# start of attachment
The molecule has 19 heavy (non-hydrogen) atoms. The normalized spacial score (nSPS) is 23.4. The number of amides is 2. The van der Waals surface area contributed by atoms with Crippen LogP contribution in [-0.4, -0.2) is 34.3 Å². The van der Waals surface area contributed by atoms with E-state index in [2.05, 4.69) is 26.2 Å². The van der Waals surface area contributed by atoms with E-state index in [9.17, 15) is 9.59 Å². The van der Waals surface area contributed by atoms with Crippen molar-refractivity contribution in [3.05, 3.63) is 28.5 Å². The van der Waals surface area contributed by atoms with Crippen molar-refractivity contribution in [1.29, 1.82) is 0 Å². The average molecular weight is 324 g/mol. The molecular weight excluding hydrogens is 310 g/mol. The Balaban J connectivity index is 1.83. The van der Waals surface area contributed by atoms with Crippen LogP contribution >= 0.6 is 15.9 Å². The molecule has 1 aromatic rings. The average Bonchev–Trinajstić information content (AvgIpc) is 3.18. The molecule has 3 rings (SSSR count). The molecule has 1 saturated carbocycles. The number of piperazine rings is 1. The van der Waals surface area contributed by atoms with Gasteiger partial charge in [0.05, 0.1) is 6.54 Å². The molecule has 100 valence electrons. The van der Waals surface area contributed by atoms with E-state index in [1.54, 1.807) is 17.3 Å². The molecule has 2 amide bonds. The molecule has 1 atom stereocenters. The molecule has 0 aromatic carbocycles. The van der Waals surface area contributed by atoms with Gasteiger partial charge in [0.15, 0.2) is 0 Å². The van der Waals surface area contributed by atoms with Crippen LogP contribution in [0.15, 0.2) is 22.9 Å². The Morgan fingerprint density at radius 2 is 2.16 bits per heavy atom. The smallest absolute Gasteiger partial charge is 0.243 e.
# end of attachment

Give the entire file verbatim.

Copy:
The molecule has 19 heavy (non-hydrogen) atoms. The normalized spacial score (nSPS) is 23.4. The number of amides is 2. The van der Waals surface area contributed by atoms with Crippen LogP contribution in [-0.4, -0.2) is 34.3 Å². The van der Waals surface area contributed by atoms with E-state index in [2.05, 4.69) is 26.2 Å². The van der Waals surface area contributed by atoms with E-state index in [9.17, 15) is 9.59 Å². The van der Waals surface area contributed by atoms with Crippen molar-refractivity contribution in [3.05, 3.63) is 28.5 Å². The van der Waals surface area contributed by atoms with Crippen molar-refractivity contribution in [1.29, 1.82) is 0 Å². The average molecular weight is 324 g/mol. The molecular weight excluding hydrogens is 310 g/mol. The Balaban J connectivity index is 1.83. The van der Waals surface area contributed by atoms with Crippen LogP contribution >= 0.6 is 15.9 Å². The molecule has 1 aromatic rings. The average Bonchev–Trinajstić information content (AvgIpc) is 3.18. The molecule has 3 rings (SSSR count). The molecule has 1 saturated carbocycles. The number of piperazine rings is 1. The van der Waals surface area contributed by atoms with Gasteiger partial charge in [0.05, 0.1) is 6.54 Å². The molecule has 100 valence electrons. The van der Waals surface area contributed by atoms with E-state index in [1.54, 1.807) is 17.3 Å². The molecule has 2 amide bonds. The molecule has 1 atom stereocenters. The molecule has 0 aromatic carbocycles. The van der Waals surface area contributed by atoms with Gasteiger partial charge in [0.15, 0.2) is 0 Å². The van der Waals surface area contributed by atoms with Crippen LogP contribution in [0.15, 0.2) is 22.9 Å². The Morgan fingerprint density at radius 2 is 2.16 bits per heavy atom. The smallest absolute Gasteiger partial charge is 0.243 e.